Fortunately or unfortunately disasters are unbiased in their ruthless wrath. Whether its gold smiths in the Gujarat earthquake, the fisherman in Tsunami or the shawl sellers in J&K floods.. We are all equally likely to be hit by a disaster…
In these difficult times of frequent disasters this story of evolving value, even out of a disaster, is perhaps the one we all need.
As many of you may know Goonj prides itself now in being among the first to respond to any big natural or man-made disasters in the country. Our work across the length and breadth of the country from Tsunami in Tamil Nadu to J&K floods, from reaching Salva Judam refugees fleeing to Andhra Pradesh to violence hit refugees in relief camps of Assam, has taught us invaluable lessons and given us strong connections.
This story though, is not about disaster or disaster relief.. It’s about what is left after… the common sight of piles of cloth on the roads. The scenario repeats itself with uncanny similarity in each disaster.. While there are many theories around why this happens, the core issue is one of dignity & self respect of the receiver and matching the material to his needs.
Looking at media images of these sights, the obvious inference for most people is that people don’t accept second hand cloth.
This story is about how Goonj has time and again turned this colossal waste into an opportunity for innovation. It shows how cloth is not the issue; it is the giving and the lack of mindfulness about it… that perhaps needs attention.
Back in 2005 when Goonj found that the Tamil Nadu government had a stock of over 100 trucks of un-distributed clothes lying in their go-downs with a large quantity of unmindful and waste material giving, we negotiated to get this material. The two year minute and rigorous work turned out to be our biggest learning around treating disaster wastage. Not only was cloth reached out to Tsunami hit communities but also to the disaster hit in other parts of the country. The work provided employment to over 40 women and helped evolve what is probably the world’s cheapest cloth sanitary pad for women who can’t even afford a clean piece of cloth. Hundreds of recycled products made from this disaster wastage stand testament to the innovative use of what could have ended up in landfills.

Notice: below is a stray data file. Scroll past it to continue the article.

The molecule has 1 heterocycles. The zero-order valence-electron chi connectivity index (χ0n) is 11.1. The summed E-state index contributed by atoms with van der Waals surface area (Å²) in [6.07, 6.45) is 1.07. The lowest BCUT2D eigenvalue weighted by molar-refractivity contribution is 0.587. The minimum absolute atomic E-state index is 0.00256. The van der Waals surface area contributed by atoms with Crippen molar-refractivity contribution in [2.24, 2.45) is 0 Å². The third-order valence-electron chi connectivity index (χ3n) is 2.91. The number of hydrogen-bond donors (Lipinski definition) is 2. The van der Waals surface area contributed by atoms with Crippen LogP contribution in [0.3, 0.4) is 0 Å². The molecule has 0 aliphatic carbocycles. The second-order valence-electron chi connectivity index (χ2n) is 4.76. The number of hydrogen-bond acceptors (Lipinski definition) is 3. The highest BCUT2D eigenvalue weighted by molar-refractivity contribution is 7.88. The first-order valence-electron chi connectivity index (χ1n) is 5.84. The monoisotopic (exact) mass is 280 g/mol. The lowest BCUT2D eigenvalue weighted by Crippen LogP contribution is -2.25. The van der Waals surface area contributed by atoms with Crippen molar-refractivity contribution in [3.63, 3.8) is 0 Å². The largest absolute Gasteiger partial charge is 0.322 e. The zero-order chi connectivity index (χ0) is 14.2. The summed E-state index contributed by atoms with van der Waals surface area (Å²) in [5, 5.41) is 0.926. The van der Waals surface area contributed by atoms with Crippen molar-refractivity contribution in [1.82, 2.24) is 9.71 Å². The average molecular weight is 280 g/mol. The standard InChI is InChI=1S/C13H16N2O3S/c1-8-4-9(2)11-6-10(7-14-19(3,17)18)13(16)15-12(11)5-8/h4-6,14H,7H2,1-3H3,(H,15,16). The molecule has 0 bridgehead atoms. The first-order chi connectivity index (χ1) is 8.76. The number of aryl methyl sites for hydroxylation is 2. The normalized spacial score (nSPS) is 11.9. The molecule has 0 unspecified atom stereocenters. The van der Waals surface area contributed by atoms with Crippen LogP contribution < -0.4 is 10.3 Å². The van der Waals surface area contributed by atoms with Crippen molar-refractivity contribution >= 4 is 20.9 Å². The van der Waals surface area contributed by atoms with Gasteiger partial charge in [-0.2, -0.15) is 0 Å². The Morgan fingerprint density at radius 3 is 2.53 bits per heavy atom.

The same story repeated itself in the Bihar floods in 2008. We used big quantities of completely un-wearable (after sorting the wearable ones) cloth pieces to create value for hundreds of un-skilled women in far flung villages. We started the Sujni work across Bihar and later in many other states. (Sujni is a mattress/quilt made out of stitching many layers of cloth pieces). It is today a source of income generation and livelihood for hundreds of village women familiar with making sujnis. It’s used as a mattress in summer and as a quilt in winters.
In Andhra Pradesh floods, when a local District Magistrate announced that old cloth should not be given to the flood hit, the end result was a lot of disaster wastage left without a channel. Given our experience in earlier disasters, we systematically used this material in different ways. And the story goes on- whether it is about trucks load of waste material after Uttarakhand Floods or after recent Jammu and Kashmir floods . today over 50 women have a long term employment converting this wastage into Sujnis in Uttarakhand..
An opportunity for creating value; Disaster wastage happens because many a times what we give is not what is needed by the receiver plus if its given without any respect.. it hurts more than it helps. Our premise is simple – a disaster hit person suffers massive losses, his dignity and self respect are sometimes the only things he is left with. We rob him of this basic when we treat him insensitively while reaching relief.
On the other hand the last few disasters also highlight the generosity of people, revealing that there is no dearth of material. The problem really is in the distribution channels. The support given with all the love and care doesn’t reach the needy in time and becomes a liability wasting on the roads. Over the years we have learnt to find meaningful solutions to basic but unaddressed needs of people with this growing waste. The truth is, given our limited capacities, we can only turn a small part of these kinds of colossal tragedies into opportunities. It’s for the people to pay more attention to what they give and how they give, to ensure their love and care reaches the disaster hit.
On an aside, it makes us wonder… What happened to all the cloth and other waste from disasters before the Tsunami?#100storiesofchangebyGoonj